Using this historical context then, we can form an opinion that this text written by Luke related that Jesus would not approve in the Spirit of the rank competition occurring between those in Luke’s provinces and the Christian gatherings centered in Antioch of Syria. I believe that Luke was chiding both his own diaspora synagogues and the Syrian churches by emphasizing the piety of the tax collector.
 You see, we know that in Israel and other provinces of Rome, the tax collector was thought of as a social outcast. As well, the fact was well known by the church that Levi was a tax collector. Having been a disciple…. he was renamed Matthew by Jesus. He had become an apostle… and had been subsequently tied to the activities of one of the two remaining factions within the early church. The Gospel According to Matthew is said to have its roots in Antioch of Syria, and is yet attributed to him. Additionally, we need consider that Matthew’s gospel is claimed to have been written in final form during that same time frame as the Gospel According to Saint Luke.
 Given this history, I ask, “Was Luke chastising the competitive, divisive and destructive characters in the Christian witness of the day?” If so, what does this say to our modern churches? Given this assumption, I believe we can award prophetic foresight to our Lord. Jesus knew his followers to the depths of their souls. He knew them, and we ourselves as sinners. Indeed we are sinners to be made saints through him.
 Shortly after the time of our Lord’s crucifixion… the infant church divided into the two factions, each having its own agenda. As proof, we note that the earliest letter of Saint Paul to the church in Galatia attests to the tension that grew between Peter and Paul over the Christian Greeks. Peter drew back from collectively dining when the representative of James arrived. He suddenly refrained from eating non-kosher foods. Consequently, we see here in our Lord’s final statement a concern that we opt for a better way. Luke presented that Jesus himself said that the one who is truly justified is the downcast one who knows and confesses any haughty sin, and begs that God would show mercy.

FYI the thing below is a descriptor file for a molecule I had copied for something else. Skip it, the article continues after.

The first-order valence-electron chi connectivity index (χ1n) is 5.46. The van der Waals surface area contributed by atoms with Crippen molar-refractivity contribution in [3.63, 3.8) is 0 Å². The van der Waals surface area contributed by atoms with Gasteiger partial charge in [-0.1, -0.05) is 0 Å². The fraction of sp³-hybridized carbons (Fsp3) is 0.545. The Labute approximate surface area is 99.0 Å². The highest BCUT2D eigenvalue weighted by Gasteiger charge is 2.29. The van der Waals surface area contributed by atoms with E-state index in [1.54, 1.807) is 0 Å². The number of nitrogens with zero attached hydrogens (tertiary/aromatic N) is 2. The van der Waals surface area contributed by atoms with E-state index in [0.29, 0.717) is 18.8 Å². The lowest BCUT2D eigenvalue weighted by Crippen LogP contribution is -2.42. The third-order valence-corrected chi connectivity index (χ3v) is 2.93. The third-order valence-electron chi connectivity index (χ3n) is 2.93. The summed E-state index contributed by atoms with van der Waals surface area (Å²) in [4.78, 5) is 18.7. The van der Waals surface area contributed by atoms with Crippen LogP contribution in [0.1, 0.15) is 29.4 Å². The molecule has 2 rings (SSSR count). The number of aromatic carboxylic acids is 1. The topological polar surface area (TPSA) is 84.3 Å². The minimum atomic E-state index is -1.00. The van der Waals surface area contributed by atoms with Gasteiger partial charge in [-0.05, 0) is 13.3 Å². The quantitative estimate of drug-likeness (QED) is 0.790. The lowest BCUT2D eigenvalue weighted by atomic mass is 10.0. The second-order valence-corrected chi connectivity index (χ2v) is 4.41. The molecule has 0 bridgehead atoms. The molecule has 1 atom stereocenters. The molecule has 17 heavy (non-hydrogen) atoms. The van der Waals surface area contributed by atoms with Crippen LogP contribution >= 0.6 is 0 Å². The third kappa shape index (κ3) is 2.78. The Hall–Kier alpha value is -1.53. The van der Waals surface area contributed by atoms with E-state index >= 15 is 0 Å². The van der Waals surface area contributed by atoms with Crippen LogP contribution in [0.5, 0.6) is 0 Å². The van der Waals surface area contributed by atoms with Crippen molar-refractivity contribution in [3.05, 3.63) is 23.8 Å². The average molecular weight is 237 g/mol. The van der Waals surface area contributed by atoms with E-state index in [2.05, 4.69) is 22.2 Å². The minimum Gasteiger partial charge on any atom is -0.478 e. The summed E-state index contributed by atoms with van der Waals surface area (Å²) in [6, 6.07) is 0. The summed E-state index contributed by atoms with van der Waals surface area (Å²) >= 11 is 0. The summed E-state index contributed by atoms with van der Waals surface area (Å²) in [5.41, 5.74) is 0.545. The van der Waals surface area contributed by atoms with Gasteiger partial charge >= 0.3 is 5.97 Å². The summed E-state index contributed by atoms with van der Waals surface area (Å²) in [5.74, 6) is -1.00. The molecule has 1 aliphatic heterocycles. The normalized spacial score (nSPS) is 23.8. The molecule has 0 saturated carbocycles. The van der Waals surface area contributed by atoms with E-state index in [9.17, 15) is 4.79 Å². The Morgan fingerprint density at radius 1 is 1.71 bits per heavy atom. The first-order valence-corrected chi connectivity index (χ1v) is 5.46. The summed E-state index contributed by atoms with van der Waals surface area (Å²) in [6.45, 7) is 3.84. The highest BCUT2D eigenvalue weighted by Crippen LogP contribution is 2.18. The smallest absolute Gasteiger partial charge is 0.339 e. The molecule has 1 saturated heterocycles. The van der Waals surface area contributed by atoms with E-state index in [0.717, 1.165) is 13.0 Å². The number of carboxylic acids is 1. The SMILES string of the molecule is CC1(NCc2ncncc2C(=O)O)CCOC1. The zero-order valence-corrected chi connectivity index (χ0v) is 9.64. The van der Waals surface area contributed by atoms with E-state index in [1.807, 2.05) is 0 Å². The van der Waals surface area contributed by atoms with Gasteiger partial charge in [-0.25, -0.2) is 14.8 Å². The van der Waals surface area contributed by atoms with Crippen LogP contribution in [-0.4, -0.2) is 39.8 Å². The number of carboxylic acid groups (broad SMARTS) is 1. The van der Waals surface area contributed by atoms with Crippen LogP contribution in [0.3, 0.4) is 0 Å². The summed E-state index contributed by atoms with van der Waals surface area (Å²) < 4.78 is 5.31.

Passing the Test?
 As a Christian church that should work to declare the good news of salvation in the modern world, we therefore might pause to consider just how we might be described by our Lord. Who are we in comparison with the various expressions of the Christian faith? Do we too liberally claim more civil “righteousness” than “those others” in order to gather greater pew attendance? Do we haughtily claim to be the most pure in our theology or most faithful in our following of religious traditions? Or rather, do we above all wish to be counted as those who simply confess our sinfulness… both individually and collectively… and thus rest our future in ministry solely upon the forgiveness supplied through the love and sacrifice of Christ Jesus?
 I say to all that we need be the latter of these. I say to you that in hearing such prophetic words, we need to beat upon our chests as we realize our need of the Holy Spirit’s guidance. We need to stand as guided by the Spirit with our eyes cast down… and be driven to confess by saying with Christians one and all.., “Lord… be merciful to me, a sinner.”

Tuesday, October 11, 2016

An Enduring Faith?

FOR THE Twenty Second Sunday after Pentecost, we find that our text in Luke challenges the apostolic church to endure and grow. Always.., but especially during times of duress, we are called to have faith in our deliverance that is given by God….

And he (Jesus) told them a parable, to the effect that they ought always to pray and not lose heart. He said, "In a certain city there was a judge who neither feared God nor regarded man; and there was a widow in that city who kept coming to him and saying, 'Vindicate me against my adversary.' 
 For a while he refused; but afterward he said to himself, 'Though I neither fear God nor regard man, yet because this widow bothers me, I will vindicate her, or she will wear me out by her continual coming.'" 
 And the Lord said, "Hear what the unrighteous judge says.
 And will not God vindicate his elect, who cry to him day and night? Will he delay long over them?” I tell you, he will vindicate them speedily. Nevertheless, when the Son of man comes, will he find faith on earth?" (Luke 18:1-8)

Teaching Endurance…
In continued answer to the disciples’ request to increase their faith, the author of our text from Luke related that Jesus taught the church about endurance. In our Lord’s teaching, the parable contrasts legalistic wrangling between the worldly powerless… and the revealed church as empowered by God.